"Not yet, you aren't," the voice said again, this time without the amplification, much closer. Roscoe looked in the rear-view at the sillhouette of the woman cop, flipping her handcuffs on her belt, stepping carefully on the ice surface. In her bulky parka, she could have been any state trooper, but the way she flipped her cuffs --

"Go go go," hissed Marcel from the back seat. "*Vite*!"

"Sit tight," Sylvie said.

From the back seat, a click. A gun being cocked. Roscoe kept his eyes on the rear-view, and mumbled, "Marcel, if that is a gun I just heard, I am going to shove it up your fucking ass and pull the trigger."

Roscoe rolled down his window. "Evening, officer," he said. Her face was haloed by the light bouncing off her breath's fog, but he recognized her. Had seen her, the day before, hanging off the edge of the gorge, aiming an antenna Canadawards.

"Evening sir," she said. "Evening, ma'am. Nice night, huh? Doing some bird-watching?"

Made. Roscoe's testicles shriveled up and tried to climb into his abdomen. His feet and hands weren't cold, they were *numb*. He couldn't have moved if he tried. He couldn't go back --

Another click. A flashlight. The cop shone it on Sylvie. Roscoe turned. The concealer was smudged around her scar.

"Officer, really, is this necessary?" Sylvie's voice was exasperated, and had a Manhattan accent she hadn't had before, one that made her sound scary-aggro. "It was just the heat of the moment."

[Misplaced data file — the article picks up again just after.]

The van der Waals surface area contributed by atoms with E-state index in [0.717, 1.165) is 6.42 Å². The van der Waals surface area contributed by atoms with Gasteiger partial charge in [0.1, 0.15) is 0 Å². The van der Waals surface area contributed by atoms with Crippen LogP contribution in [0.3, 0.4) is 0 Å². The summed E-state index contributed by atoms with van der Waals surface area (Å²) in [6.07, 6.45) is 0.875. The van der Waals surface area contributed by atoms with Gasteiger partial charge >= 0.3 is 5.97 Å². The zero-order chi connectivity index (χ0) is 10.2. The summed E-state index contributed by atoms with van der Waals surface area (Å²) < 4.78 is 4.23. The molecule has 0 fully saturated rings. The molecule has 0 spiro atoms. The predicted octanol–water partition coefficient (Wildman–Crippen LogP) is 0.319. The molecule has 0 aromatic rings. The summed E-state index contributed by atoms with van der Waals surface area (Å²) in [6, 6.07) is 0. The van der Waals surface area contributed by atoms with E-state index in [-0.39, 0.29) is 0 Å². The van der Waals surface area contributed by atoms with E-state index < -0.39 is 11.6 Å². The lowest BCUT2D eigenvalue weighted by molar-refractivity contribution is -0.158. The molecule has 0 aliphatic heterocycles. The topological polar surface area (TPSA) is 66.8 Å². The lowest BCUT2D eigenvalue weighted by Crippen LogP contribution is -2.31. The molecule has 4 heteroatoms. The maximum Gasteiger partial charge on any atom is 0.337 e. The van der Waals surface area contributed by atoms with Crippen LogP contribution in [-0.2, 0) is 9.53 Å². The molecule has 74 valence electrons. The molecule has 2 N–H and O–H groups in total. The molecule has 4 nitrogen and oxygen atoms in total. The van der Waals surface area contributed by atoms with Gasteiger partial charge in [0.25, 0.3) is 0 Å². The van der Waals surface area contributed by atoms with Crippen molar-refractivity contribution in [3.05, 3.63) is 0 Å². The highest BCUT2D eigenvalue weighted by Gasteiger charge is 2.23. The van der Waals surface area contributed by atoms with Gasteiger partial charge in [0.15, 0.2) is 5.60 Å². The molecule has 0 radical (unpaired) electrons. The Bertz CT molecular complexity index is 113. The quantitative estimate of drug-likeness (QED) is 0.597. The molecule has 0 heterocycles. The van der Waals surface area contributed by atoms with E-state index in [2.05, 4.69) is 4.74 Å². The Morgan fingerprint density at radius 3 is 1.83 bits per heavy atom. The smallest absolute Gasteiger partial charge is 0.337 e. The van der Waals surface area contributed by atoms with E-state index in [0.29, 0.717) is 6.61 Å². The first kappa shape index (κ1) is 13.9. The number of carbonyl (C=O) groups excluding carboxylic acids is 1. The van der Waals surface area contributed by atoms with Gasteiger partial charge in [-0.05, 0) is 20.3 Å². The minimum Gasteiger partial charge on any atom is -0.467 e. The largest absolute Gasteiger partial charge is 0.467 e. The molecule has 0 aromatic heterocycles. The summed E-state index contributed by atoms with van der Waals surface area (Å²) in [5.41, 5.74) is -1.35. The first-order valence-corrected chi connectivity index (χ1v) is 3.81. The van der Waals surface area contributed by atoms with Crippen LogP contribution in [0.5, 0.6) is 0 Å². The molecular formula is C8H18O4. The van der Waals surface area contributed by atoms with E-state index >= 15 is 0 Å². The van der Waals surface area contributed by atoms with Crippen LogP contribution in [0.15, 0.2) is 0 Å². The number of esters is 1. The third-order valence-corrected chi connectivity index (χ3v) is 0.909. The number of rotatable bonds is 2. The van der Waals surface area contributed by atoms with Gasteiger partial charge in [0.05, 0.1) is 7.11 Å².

Roscoe touched his lips and his finger came back with a powdering of concealer and a smudge of lipstick.

"Yes, ma'am, it is. Sir, could you step out of the car, please?"

Roscoe reached for his seatbelt, and the flashlight swung toward the back seat. The cop's eyes flickered behind him, and then she slapped for her holster, stepping back quickly. "Everyone hands where I see them NOW!"

Fucking Marcel. Jesus.

She was still fumbling with her holster, and there was the sound of the car door behind her opening. "Liz?" a voice called. The other cop, her partner. 4th and Walnut. "Everything OK?"

She was staring wide-eyed now, panting out puffs of steam. Staring at the rear window. Roscoe looked over his shoulder. Marcel had a small pistol, pointed at her.

"Drive, Roscoe," he said. "Drive fast."

Moving as in a dream, he reached for the ignition. The engine coughed to life and he slammed it into gear, cranking hard on the wheel, turning away from the cop, a wide circle through the empty parking lot that he came out of in a an uncontrolled fishtail, swinging back on forth on the slick paving.